A Culture of Gold - Building Diplomacy with the Autistic and Neurodiverse Communities

This week on Community Corner I am incredibly pleased to share with you Tacy Traverso’s blog on building diplomacy with autistic and neurodiverse communities.

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I’m at work and was outside having a smoke (nasty habit, I know). A co-worker and former team member came up to me and said the article about Golden Moments struck her, deeply. We talked for a bit. I told her the work that’s happening right now: The neurodiverse world and the neurotypical world is in a state of conflict and only by dialog and diplomacy can we end that conflict. We must do this work.

That was another golden moment.

She wanted to share the article to her own network but didn’t know what to say about it. She wants to help forward this diplomacy but doesn’t know how. Here is how: spread the message, create golden moments of your own.

What does that mean?

Think of autism and neurodiversity as its own nation state; but one without borders and without a single, cohesive voice and identity (yet). We have our own culture and our own needs. We have been paying into the neurotypical world with our ideas and different ways of thinking, but the neurotypical world needs to make more space for us to be comfortable contributing. We need to feel safer.

We need to talk more -- neurotypicals have been telling us how their culture works, but need to listen to how ours does. Imagine you are doing business with someone in Japan. You must learn part of their language; how do they greet each other? Do you shake hands or not? What is considered offensive? What they may not know about you and how other cultures do these things differently? You would not expect to have successful business dealings without taking such things into account.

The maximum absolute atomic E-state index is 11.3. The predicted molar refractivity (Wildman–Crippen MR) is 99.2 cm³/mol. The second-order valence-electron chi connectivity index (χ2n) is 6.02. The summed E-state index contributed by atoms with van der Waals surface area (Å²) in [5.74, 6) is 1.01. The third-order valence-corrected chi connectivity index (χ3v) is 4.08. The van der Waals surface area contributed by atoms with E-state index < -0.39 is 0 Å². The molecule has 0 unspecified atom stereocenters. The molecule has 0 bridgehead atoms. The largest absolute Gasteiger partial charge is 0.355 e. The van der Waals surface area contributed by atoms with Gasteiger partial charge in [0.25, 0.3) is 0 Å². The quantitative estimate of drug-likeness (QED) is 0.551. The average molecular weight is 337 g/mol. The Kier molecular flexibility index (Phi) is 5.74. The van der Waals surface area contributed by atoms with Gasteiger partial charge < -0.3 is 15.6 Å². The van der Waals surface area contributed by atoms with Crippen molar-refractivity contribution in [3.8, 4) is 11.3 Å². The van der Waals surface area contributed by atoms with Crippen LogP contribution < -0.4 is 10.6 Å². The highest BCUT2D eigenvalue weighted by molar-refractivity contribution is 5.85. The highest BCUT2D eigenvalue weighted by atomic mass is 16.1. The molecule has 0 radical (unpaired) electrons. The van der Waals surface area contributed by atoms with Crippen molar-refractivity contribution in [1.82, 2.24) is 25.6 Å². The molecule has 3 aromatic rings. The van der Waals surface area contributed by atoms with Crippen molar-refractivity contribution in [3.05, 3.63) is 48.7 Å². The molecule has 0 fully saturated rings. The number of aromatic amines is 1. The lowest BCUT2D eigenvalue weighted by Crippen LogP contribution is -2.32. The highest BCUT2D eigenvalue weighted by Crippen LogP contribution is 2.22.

This is the same gap that must be bridged between neurodiverse people and neurotypical. Don’t be afraid to ask; don’t be afraid to talk about this; don’t say sorry; when there is a hiccup between the two cultures, say “thank you for understanding (or listening, or accommodating) me”. Both cultures need to do this. But right now, much of this has to come from the neurotypical world. We need to ask for what we need, but we need you to hear us, and create a safe space for the diplomacy. 

When I’m in a meeting in our conference rooms, there are so many windows that the light is deafeningly bright. It physically hurts my eyes and I can’t focus. So, I have educated my team that I may wear sunglasses in a meeting. I may wear sunglasses at my desk. I shouldn’t expect them to close the blinds every time, but they shouldn’t expect me to not help myself with my sunglasses.

In those meetings, my body is restless. I can’t listen when I have to focus so hard on being still. So, I bring a pad of paper and a pen and I colour in the lines on the paper. It’s purposeless colouring beyond the fact that it occupies just enough of my brain to let my ears work. It lets me have movement and visual focus, which frees my ears to focus auditory.

If my feelings get big when I’m at work, I need a minute. My boss knows this and sometimes, he’ll just sit still with me in a small room - we call them fish bowls - to create a safe place for me to gather myself. 

What do we do now?

The above are all golden moments of accommodation between our two cultures. If you are neurotypical, make space for this type of dialog with your team, coworkers, friends, family. Spread this message. 

If you are neurodiverse, do your best to talk about what you need and explain if you can. If you don’t feel safe talking about this, be patient. The work is being done to make this planet safer for us. These cultures will coexist harmoniously. More golden moments will happen. 


The Autistic Wolf

To read more from Tacy in her Facebook group ‘The Autistic Wolf’ please go to:

Jessica Dark